Detecting Underground Piping Leaks

by Todd Schwendeman, Dir. of Storage Systems, Management Services; Groundwater Technology, Inc., Annapolis Junction, MD,

Serial Information: Civil Engineering—ASCE, 1987, Vol. 57, Issue 8, Pg. 56-58

Document Type: Feature article


Most leaks from underground liquid storage systems occur in the piping rather than the tank itself. The piping system is the most vulnerable component of the system, requiring great care during installation and protection from vibration, temperature fluctuations and ground movement such as frost heaves. Continual monitoring for leaks is essential. Liquid flows in a piping system when some form of pressure, positive or negative, is applied. Thus, a change in pressure can indicate a loss of liquid. Several systems monitor system pressure for losses and a successful leak detection system may incorporate several techniques, including continuous mechanical line pressure monitors, continuous electronic pressure monitors, direct and indirect tightness testing, vapor monitoring, and cable systems. In addition there are a number of containment technologies for reducing the contact of a leaked substance with the environment.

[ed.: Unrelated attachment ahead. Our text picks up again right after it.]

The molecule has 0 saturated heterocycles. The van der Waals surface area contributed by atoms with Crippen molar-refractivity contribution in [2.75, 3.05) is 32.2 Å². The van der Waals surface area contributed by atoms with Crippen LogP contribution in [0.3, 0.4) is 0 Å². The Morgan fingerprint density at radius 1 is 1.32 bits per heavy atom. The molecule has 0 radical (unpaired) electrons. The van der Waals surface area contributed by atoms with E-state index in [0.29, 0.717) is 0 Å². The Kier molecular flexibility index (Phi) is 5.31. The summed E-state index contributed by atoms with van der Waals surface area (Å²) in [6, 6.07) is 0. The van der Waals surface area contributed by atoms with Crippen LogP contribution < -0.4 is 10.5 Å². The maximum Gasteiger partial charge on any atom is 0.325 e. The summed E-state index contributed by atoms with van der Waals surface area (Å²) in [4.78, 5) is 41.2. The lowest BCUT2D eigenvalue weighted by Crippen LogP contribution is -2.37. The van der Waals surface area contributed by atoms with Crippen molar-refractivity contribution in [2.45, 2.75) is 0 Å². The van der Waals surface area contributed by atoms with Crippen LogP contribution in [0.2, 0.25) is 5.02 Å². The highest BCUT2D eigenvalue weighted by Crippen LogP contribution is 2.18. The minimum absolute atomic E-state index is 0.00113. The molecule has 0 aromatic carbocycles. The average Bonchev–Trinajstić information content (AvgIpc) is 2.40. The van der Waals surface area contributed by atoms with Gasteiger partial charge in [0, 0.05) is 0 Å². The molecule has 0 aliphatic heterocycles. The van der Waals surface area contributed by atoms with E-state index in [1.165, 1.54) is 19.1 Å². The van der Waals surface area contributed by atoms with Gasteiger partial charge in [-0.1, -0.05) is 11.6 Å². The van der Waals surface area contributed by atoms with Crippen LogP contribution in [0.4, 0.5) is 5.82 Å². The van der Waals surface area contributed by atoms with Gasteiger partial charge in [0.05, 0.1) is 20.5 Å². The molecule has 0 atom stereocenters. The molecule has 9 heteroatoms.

Subject Headings: Cables | Pipes | Leakage | Underground storage | Storage tanks | Vibration | Temperature effects | Ground motion

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